Penguin Books came under fire last week after revealing the new Modern Classics cover for Roald Dahl’s Charlie and the Chocolate Factory. Teasing the announcement, Penguin asked its followers to match the cover to a book – a tactic that backfired after guesses for Vladimir Nabokov’s Lolita were made instead – and its ultimate revelation to be the 50th anniversary edition of a classic children’s book has been met with criticism that the cover is inappropriate and unnecessarily sexualised. There’s been a long-standing practice in publishing to create different covers for the same book to appeal to different ages – Harry Potter, The Hunger Games and the Divergent series are all good examples of this – but how important are book covers when deciding what to read? The Culturefly writers share the book covers that have influenced them below.
The City & The City by China Mieville (Recommended by Megan Davies)
Whilst the old saying ‘don’t judge a book by its cover’ may be true, you have to admit that the first thing that draws you to a book is the image on the front. Most of the books on my bookshelf have been chosen for that reason but one of my favourite books was recommended to me by a tutor with the condition, “I can’t even tell you what it’s about, that would ruin the story”. He even recommended choosing a kindle edition so we couldn’t be influenced by the synopsis, or the book cover. I ignored this advice and chose a paperback version of The City & The City by China Mieville because my book-loving brain hasn’t quite gotten round to the idea of e-books replacing a library just yet but the cover actually turned out to be something amazing: a plain black background with stark red and white lettering and a x-rayed profile of a head intersected by a line just underneath the brain. The cover provokes more questions than it answers but comes into an entirely new meaning of its own once you’ve finished the novel – altogether a very clever, very brilliant choice.
Wuthering Heights by Emily Bronte (Recommended by Natalie Xenos)
I’ve always found book covers for the old paperback classics horribly dated. Sure, they fit the era, but they don’t exactly entice you to pick up the book. The Wuthering Heights Clothbound Classic, with its winding blue flowers, is another story. I’m a sucker for a hardback book and this foil-stamped collector’s edition is both beautiful to look at and hold in your hands. Having had my fill of classic literature at school, Wuthering Heights never appealed to me, but I couldn’t resist this cover. It’s now one of my favourite books, but had I not seen this particular edition, I might have avoided the novel forever. Who needs eBooks when physical book covers are this delectable?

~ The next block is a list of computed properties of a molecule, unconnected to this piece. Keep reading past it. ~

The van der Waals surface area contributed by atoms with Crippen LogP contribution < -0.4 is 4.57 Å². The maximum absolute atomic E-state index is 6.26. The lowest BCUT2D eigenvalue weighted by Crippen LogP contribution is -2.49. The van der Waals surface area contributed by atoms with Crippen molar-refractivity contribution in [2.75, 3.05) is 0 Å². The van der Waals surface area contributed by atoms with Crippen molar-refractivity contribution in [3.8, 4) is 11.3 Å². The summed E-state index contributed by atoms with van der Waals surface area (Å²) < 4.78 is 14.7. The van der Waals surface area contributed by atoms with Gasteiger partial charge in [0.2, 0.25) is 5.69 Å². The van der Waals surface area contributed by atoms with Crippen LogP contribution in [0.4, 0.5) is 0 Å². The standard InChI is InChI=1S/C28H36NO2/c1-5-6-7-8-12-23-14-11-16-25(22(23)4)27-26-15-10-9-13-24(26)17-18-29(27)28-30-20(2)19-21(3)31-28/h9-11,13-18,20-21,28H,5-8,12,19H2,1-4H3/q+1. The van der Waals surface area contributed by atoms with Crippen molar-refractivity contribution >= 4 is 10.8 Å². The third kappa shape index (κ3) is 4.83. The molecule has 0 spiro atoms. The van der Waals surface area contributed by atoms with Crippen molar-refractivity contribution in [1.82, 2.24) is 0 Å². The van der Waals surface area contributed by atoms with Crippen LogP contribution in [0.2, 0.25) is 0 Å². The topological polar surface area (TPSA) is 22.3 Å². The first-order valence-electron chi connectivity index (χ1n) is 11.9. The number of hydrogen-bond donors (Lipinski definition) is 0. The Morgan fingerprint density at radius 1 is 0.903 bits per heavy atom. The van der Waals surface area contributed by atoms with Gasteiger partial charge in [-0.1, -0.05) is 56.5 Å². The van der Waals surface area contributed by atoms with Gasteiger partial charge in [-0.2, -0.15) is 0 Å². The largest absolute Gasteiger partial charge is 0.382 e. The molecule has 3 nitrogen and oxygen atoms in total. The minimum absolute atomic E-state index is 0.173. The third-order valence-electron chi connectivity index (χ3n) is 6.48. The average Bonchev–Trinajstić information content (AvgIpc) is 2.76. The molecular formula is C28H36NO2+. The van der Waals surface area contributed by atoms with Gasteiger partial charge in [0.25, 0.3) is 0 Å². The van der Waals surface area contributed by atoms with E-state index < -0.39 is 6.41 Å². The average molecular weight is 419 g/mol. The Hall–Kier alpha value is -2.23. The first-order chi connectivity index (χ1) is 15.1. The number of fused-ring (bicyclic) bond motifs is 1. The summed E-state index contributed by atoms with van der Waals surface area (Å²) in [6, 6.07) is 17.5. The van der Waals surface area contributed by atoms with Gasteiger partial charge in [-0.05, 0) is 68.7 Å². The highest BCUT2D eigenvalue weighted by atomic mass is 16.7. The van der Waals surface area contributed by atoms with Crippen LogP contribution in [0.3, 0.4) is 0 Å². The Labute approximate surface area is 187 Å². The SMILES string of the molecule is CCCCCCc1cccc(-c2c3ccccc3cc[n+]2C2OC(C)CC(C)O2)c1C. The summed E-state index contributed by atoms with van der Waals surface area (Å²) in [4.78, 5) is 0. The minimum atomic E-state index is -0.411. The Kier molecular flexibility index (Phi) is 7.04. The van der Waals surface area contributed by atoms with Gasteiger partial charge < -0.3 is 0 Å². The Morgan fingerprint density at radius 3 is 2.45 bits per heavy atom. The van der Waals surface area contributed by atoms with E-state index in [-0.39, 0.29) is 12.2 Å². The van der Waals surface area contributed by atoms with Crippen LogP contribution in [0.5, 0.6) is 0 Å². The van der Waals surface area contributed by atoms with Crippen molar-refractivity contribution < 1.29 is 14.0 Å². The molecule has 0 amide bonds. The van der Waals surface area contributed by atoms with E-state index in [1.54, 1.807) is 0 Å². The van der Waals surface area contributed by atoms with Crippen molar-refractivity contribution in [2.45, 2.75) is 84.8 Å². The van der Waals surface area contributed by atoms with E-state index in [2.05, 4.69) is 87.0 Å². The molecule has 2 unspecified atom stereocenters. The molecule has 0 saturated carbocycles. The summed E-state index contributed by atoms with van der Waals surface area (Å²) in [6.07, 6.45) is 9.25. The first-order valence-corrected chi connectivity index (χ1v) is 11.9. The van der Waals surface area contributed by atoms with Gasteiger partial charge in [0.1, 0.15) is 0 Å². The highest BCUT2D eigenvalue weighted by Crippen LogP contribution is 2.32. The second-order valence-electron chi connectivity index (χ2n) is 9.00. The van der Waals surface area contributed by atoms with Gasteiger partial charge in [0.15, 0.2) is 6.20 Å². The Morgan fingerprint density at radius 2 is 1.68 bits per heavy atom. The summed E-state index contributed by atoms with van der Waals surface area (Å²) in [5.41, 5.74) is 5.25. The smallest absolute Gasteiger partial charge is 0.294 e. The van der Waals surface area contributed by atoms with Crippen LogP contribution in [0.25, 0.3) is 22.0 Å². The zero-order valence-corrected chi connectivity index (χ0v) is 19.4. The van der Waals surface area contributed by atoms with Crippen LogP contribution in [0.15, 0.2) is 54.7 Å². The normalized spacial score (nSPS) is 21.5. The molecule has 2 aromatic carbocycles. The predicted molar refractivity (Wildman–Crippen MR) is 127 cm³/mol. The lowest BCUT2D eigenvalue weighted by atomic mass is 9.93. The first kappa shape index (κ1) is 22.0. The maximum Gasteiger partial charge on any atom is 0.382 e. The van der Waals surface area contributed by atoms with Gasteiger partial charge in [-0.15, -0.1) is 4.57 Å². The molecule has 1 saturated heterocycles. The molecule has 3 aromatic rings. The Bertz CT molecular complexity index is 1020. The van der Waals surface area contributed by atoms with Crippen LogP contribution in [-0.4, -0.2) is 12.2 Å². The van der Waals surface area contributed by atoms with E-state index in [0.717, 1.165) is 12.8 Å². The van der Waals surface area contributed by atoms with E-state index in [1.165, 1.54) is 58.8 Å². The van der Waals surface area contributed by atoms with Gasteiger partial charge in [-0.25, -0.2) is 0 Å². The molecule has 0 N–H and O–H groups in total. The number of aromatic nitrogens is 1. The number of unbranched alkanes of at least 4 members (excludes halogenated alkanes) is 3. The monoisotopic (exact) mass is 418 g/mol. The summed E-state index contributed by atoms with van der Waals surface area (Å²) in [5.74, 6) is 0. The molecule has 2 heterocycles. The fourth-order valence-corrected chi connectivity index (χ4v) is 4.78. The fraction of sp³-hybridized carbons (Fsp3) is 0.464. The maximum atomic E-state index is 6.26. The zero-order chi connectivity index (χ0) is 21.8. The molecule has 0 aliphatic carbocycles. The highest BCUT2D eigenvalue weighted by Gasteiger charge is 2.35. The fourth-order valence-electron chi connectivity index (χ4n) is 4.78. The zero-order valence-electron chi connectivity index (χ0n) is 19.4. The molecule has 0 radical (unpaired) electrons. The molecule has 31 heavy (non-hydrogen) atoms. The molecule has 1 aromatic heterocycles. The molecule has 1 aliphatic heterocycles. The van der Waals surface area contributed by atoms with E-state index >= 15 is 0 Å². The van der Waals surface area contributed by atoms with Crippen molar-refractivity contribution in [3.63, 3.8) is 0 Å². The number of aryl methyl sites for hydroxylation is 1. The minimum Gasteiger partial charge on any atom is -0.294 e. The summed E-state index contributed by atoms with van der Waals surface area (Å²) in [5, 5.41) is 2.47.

The Book of Lost Things by John Connolly (Recommended by Beth Webb)
The cover that I’ve chosen is for John Connolly’s The Book of Lost Things. Rob Ryan designed the red and black cover art and I love his work, so that initially drew me to the book. I’ve now read it four times and Ryan’s beautiful silhouettes compliment the sinister nature of the story even more with each reading.
Don’t Let’s Go To The Dogs Tonight by Alexandra Fuller (Recommended by Nell Young)
It wasn’t the title of this book that made me choose it, but the monochrome photo of the little girl. Her expression seemed to say a lot about the story I was about to read, and her haircut and clothes were evocative of the era that it’s set in. Even if the title had been more mundane, I would’ve still chosen to buy this book because I wanted to find out about that little girl on the cover and her African childhood.
Popular Penguins Range by various authors (Recommended by Johnny Hunt)
I hope you’ll forgive me for bending the rules here slightly but my favourite book cover is a series of covers: the Popular Penguins range from Penguin. Famed for the classic orange and white block colour look, they eventually came in different colours equally as enamouring. I once went round a friend’s house and she’d created wallpaper out of the series in her bathroom – it looked fantastic. In light of the vintage revolution British society is experiencing at the moment, from charity shops becoming cool to vinyl sales going through the roof, Popular Penguins are more culturally significant than ever. When I read today, I enjoy the escapism from modern life and technology. I really feel like I get a heightened sense of that when I open these particular covers.